Amazon is going to do to enterprise cloud companies exactly what it did to bookstores. The headline on this week's lead Searchlight item did its job catching my attention. I've had my, let's call them issues, with Amazon. I sure don't like what it did to bookstores. And yet, there's an argument to be made that running roughshod over markets might not be such a bad thing when it comes to enterprise cloud services -- especially for CIOs.
As writer Christopher Mims pointed out, Amazon cloud is cheap and has managed to keep getting cheaper. Its low price and agility make it hugely popular with startups, smaller companies and even some traditional companies like Ticketmaster. This can translate into a big win for CIOs at more established enterprises. With so many programmers being weaned on Amazon enterprise cloud, it stands to reason that the market will be full of workers with cloud computing skills when established businesses start to become more interested in Amazon cloud, Mims said. One of the biggest complaints coming from IT leaders, as we know at SearchCIO, is the lack of workers skilled in cloud computing. A bumper crop of programmers skilled in a common cloud service could be a boon.
But while Amazon enterprise cloud services may be cheap, they've also suffered some pretty infamous outages, and that doesn't sound like a very good tradeoff for enterprise CIOs charged with keeping every light blazing. However, as Mims pointed out, Amazon's investment in improvements is substantial as is its investment in moving up the value chain with new enhancements.
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I've already witnessed giddy CIO anticipation regarding Amazon's Redshift data warehousing service and I'm admittedly intrigued myself with Amazon Web Services' CloudHSM corporate-grade compliance and security offering. I've watched enough Breaking Bad to know how this works: hook folks with something cheap and easy and they'll be knocking down your door for the really good stuff. It's typical disruptor behavior, as Harvard Business School professor Clayton Christensen described in The Innovator's Dilemma: an unexpected player comes to market with an idea, product or service that is typically inferior but cheaper and available to a large population. Eventually it's perfected and draws more and more customers from the middle, displacing market leaders. Sound familiar?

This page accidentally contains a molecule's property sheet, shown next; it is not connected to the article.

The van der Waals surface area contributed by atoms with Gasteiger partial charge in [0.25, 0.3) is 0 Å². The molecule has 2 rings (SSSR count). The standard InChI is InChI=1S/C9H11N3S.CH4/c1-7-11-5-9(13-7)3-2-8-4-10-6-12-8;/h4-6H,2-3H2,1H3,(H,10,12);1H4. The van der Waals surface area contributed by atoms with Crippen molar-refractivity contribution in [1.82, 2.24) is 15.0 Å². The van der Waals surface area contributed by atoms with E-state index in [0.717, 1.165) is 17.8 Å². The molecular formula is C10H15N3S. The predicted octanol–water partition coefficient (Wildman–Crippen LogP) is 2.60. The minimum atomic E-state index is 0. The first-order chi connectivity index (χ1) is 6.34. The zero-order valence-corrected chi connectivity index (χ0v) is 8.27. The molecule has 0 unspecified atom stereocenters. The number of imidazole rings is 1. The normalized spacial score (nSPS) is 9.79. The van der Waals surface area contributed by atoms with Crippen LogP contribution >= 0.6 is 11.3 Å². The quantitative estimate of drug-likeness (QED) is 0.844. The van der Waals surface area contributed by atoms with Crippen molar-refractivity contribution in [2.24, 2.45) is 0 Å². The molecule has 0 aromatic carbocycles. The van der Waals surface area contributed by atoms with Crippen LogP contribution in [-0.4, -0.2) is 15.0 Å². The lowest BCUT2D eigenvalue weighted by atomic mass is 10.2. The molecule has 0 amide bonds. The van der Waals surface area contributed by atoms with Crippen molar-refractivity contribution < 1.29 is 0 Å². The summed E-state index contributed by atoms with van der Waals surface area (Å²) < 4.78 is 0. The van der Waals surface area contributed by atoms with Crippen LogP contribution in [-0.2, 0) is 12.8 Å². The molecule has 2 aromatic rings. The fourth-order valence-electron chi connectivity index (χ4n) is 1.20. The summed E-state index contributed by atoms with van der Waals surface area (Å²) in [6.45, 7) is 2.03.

Where enterprise cloud users may run into trouble is if Amazon becomes the only game in town. Talk about vendor lock-in. So while Amazon's dominance could be a win for CIOs in the short term -- CIOs should be ready to rise up and start making demands on Amazon's competitors, if only to ensure Amazon continues investing in those improvements.
- Amazon could crush enterprise cloud services companies the way it did bookstores. No one likes a quasi-monopoly but maybe -- just maybe -- it's not the worst thing that could happen.
- How to handle the massive volume of big data and data streams coming at you from every which way -- in ten easy steps! (*May not actually be easy.)
- It's all fun and games until someone levels up ahead of you and gets that cool avatar first. Gamification guru Michael Wu explained some of the psychological motivation behind social community "super users" and why you should care.
- Utilizing virtual desktops and getting end users to comprehend where their data really lives will help CIOs realize the full potential of cloud, blogger Robert Shaw said. Apparently "in some thingy inside my iPad" is not only incorrect but unhelpful.
- Once upon a time institutional knowledge was considered a good thing. Then, the breakneck speed of technology and the digital revolution came along, making innovation necessary to survival and poor knowledge a curse.
- Hackers break into a so-called personal data vault company, making off with names, addresses and even birth dates and passwords. Thus answering the question: "What's to stop someone from hacking into one of those data vault apps?"
Let us know what you think about the story; email Karen Goulart, features writer.